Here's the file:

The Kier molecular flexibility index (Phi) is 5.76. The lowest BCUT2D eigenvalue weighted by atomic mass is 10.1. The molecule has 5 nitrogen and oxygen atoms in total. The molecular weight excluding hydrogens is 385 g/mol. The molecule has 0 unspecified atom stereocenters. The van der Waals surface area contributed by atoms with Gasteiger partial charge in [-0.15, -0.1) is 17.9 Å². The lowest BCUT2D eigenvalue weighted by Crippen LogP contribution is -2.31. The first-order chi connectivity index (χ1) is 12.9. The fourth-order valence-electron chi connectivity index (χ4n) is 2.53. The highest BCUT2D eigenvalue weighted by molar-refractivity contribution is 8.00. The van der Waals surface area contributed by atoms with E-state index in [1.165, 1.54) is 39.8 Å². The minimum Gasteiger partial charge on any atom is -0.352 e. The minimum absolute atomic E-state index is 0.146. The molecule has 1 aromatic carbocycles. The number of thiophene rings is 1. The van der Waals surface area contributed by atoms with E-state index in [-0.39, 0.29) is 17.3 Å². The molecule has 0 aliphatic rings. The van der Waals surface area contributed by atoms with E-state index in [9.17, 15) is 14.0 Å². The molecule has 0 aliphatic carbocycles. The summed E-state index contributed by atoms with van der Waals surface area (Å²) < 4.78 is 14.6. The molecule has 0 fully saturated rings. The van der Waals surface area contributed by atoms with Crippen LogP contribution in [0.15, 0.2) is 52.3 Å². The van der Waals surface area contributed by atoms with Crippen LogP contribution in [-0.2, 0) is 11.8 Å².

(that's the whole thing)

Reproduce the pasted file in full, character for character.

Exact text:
The Kier molecular flexibility index (Phi) is 5.76. The lowest BCUT2D eigenvalue weighted by atomic mass is 10.1. The molecule has 5 nitrogen and oxygen atoms in total. The molecular weight excluding hydrogens is 385 g/mol. The molecule has 0 unspecified atom stereocenters. The van der Waals surface area contributed by atoms with Gasteiger partial charge in [-0.15, -0.1) is 17.9 Å². The lowest BCUT2D eigenvalue weighted by Crippen LogP contribution is -2.31. The first-order chi connectivity index (χ1) is 12.9. The fourth-order valence-electron chi connectivity index (χ4n) is 2.53. The highest BCUT2D eigenvalue weighted by molar-refractivity contribution is 8.00. The van der Waals surface area contributed by atoms with E-state index in [1.165, 1.54) is 39.8 Å². The minimum Gasteiger partial charge on any atom is -0.352 e. The minimum absolute atomic E-state index is 0.146. The molecule has 1 aromatic carbocycles. The number of thiophene rings is 1. The van der Waals surface area contributed by atoms with E-state index in [-0.39, 0.29) is 17.3 Å². The molecule has 0 aliphatic rings. The van der Waals surface area contributed by atoms with E-state index in [9.17, 15) is 14.0 Å². The molecule has 0 aliphatic carbocycles. The summed E-state index contributed by atoms with van der Waals surface area (Å²) < 4.78 is 14.6. The molecule has 0 fully saturated rings. The van der Waals surface area contributed by atoms with Crippen LogP contribution in [0.15, 0.2) is 52.3 Å². The van der Waals surface area contributed by atoms with Crippen LogP contribution in [-0.2, 0) is 11.8 Å².